“While docked to ISS, we did not plan to have a full time operator dedicated to Orion monitoring. Overall, we have been targeting delivering Cx operations for half the equivalent SSP (Space Shuttle Program) operations.

“In both long duration and short duration flight control, recall that we support 24/7, not just until orbit insertion like many expendable launch teams. When comparing Shuttle operations teams to expendables, like SeaLaunch/Zenit, it is really only comparable if you include the upper stage and spacecraft teams, and extend that to the lengthy on-orbit checkout before a spacecraft is handed over to the normal operations team.”

The letter continued in the same manner, illuminating examples of how streamlined MOD had already become, even prior to the change of direction proposed in the FY2011 budget.

“MOD’s Shuttle efforts (is) at under six percent of today’s total SSP budget. In fact, the MOD portfolio is dominated not by the size of the flight control team, but by mission planning, training and facility support,” Mr Hill continued, citing from an associated presentation sent with the letter.

“As an example, MOD typically has five Shuttle crews and 12 ISS expeditions (14 US, 14 Russian, five other IPs) in flight specific training, and another 14 Ascans in generic training leading up to flight specific training.

“As the last page of the attached file shows, MOD today is already 30 percent smaller supporting both programs than we were in 1991 supporting only Shuttle. In September of this year, we will be down another ~600 (26 percent), meaning this year MOD will be half of our size in 1991, and that presumes we stayed on track for Cx.”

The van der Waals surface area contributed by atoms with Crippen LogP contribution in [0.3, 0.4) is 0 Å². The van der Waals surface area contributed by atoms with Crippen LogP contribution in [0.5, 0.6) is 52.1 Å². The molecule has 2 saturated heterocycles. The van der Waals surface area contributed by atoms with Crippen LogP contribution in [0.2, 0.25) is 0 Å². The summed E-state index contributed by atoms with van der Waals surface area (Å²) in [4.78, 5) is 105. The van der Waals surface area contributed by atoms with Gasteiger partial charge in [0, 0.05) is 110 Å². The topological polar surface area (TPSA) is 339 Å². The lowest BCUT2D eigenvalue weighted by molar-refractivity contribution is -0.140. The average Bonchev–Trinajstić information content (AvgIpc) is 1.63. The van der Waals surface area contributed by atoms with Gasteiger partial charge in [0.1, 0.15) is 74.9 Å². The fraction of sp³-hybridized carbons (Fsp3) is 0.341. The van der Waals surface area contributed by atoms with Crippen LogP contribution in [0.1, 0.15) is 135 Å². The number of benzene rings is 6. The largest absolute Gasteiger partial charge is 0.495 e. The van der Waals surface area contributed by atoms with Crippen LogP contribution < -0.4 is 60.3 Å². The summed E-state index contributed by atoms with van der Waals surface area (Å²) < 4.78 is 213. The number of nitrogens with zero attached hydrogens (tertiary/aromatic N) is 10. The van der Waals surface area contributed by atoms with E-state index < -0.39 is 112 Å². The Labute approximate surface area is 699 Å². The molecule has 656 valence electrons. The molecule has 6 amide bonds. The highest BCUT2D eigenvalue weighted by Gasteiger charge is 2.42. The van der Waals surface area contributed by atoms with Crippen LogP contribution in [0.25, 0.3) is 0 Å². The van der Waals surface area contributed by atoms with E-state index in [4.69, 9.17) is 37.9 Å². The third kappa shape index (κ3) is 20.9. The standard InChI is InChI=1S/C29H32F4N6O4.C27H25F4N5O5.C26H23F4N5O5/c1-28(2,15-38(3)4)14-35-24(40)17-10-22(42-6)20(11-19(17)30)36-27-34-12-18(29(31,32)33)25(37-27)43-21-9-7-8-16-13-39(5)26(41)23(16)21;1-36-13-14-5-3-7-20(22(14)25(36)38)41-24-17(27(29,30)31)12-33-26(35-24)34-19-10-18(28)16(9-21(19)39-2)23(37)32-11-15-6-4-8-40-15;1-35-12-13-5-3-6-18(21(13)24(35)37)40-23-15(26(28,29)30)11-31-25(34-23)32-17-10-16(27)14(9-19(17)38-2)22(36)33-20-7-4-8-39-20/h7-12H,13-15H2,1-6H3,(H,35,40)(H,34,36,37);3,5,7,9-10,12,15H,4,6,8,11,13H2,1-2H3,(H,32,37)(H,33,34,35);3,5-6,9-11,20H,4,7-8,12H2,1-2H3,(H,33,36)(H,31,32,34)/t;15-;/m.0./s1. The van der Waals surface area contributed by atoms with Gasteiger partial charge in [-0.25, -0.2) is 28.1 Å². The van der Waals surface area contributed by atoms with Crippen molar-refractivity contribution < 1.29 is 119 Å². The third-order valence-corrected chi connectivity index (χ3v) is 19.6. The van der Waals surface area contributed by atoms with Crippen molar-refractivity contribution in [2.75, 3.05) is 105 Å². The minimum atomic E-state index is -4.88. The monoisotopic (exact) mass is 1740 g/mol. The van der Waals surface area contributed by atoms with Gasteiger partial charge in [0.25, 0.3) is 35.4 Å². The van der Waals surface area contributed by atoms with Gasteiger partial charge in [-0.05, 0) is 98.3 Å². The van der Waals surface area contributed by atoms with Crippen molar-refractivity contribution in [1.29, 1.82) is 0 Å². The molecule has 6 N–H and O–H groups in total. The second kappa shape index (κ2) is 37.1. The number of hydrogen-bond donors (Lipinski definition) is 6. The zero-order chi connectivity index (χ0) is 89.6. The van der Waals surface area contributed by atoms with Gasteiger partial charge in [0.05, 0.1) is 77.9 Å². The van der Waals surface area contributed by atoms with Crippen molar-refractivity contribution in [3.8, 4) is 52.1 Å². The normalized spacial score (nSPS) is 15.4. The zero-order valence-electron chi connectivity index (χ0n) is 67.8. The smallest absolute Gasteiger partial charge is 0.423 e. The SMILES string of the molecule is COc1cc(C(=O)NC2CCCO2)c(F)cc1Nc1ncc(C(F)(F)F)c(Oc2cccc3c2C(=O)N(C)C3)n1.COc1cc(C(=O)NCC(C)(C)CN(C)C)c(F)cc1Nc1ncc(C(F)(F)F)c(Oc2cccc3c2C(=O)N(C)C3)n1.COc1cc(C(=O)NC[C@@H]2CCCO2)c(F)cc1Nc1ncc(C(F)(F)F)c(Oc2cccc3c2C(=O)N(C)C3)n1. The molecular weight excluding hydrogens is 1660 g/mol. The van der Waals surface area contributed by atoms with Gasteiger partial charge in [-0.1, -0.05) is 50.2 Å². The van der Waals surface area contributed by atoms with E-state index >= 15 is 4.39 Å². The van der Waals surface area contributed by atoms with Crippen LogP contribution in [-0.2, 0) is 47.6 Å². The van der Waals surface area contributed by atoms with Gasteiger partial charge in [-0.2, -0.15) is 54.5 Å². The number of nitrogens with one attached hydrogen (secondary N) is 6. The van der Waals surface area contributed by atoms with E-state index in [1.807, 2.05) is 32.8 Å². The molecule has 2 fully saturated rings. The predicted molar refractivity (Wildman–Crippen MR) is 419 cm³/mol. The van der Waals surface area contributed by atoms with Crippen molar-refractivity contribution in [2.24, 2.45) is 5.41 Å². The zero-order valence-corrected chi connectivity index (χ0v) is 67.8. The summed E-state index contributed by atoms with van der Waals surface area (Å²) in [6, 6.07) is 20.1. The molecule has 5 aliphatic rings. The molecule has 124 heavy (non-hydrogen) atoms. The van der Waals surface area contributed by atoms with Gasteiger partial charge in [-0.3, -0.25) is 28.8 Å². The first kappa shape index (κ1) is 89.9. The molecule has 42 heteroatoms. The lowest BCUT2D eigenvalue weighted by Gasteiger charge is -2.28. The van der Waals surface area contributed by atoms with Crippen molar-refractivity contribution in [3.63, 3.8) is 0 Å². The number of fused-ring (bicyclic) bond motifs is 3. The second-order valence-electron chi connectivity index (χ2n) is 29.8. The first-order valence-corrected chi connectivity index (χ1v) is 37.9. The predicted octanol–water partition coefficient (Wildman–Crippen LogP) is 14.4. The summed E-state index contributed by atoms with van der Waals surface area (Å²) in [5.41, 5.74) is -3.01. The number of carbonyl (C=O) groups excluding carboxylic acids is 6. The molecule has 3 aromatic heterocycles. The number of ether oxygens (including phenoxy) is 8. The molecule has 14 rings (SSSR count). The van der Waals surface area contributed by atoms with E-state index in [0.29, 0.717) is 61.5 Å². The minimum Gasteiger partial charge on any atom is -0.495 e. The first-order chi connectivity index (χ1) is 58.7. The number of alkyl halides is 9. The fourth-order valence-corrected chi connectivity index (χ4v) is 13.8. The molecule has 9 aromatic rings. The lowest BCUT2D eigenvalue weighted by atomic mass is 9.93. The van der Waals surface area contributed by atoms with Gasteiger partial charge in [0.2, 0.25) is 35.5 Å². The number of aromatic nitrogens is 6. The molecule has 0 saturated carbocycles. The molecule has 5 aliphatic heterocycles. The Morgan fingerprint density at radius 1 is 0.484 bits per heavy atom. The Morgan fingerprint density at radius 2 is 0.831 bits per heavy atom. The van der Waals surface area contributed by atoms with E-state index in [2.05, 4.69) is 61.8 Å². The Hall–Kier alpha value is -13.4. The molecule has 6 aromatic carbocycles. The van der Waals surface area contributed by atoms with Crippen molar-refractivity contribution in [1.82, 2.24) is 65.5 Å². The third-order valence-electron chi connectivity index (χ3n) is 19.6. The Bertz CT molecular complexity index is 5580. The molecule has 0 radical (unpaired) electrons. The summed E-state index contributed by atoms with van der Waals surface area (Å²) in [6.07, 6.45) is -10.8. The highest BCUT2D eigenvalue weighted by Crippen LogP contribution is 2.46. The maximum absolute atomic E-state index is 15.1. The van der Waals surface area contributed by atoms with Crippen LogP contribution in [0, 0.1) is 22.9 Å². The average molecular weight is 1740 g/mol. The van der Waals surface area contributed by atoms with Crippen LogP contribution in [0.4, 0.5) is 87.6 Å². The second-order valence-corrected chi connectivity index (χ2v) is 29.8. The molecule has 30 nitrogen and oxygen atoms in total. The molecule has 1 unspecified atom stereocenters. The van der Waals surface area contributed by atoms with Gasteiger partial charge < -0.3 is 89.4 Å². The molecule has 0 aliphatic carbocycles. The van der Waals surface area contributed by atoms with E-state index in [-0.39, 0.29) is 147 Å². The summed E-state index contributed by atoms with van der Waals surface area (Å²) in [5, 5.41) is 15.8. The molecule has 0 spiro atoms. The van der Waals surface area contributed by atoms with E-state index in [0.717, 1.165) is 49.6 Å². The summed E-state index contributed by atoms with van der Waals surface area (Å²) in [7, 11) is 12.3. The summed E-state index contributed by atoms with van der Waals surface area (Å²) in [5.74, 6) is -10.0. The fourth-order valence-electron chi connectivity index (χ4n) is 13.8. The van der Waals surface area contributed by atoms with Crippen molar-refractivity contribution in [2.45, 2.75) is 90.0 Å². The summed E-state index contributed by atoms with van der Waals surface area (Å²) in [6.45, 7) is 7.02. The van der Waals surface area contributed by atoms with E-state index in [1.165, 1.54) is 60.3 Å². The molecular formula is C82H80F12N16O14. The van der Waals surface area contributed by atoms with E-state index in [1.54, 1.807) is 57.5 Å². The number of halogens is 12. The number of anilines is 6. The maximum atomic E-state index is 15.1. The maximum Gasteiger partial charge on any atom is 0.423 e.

These comments mirrored notes Mr Hill provided during his All Hands meetings, as did the main point of his letter, as he stressed the need for NASA to advertise the value of MOD “outside of the agency” – specifically to the commercial companies set to take over NASA’s role in human space flight.

“As you may recall, there is a definite operations culture associated with MOD that is different than sustaining engineering or other program support functions. Ascent, entry and short-duration operations are even more focused cultures, and that is seen in all aspects of planning, training and flying those phases of flight when compared to the equivalent communities supporting ISS (long duration) operations,” Mr Hill continued.

“In addition to the enormous shifts MOD has already made to how we do this job, our goal is to ensure the agency understands the significant and unique capability represented by that operations culture and the mission assurance value it brings to ascent, entry and short-duration human spaceflight.

“With that, particularly if these operations will now reside exclusively outside of the NASA domain, a strong case could be made that the agency is well served by investing MOD support to the commercial providers as both a way provide real mission assurance and to send that serious message outside the agency.

“That discussion must start with an understanding of today’s MOD, in terms of resources, the operations and continuous improvement cultures and the unique skill base MOD stewards for human spaceflight.”

Unfortunately, General Bolden has already noted that the commercial carriers are under no contractual obligation to hire NASA or MOD contractors – and that he can only “ask” them to look into taking the cream of the current stable of engineers and controllers.

Although it is likely a commercial company would aim to tap into the experience base at MOD, the amount of hirings – especially within a cost-conscious company that prides itself on carrying out operations with only a handful of controllers – is an unknown factor that is unlikely to be clarified until after many of the workforce have already been let go.

L2 members : Documentation – from which the above article has quoted snippets – is available in full in the related L2 sections, now over 4500 gbs in size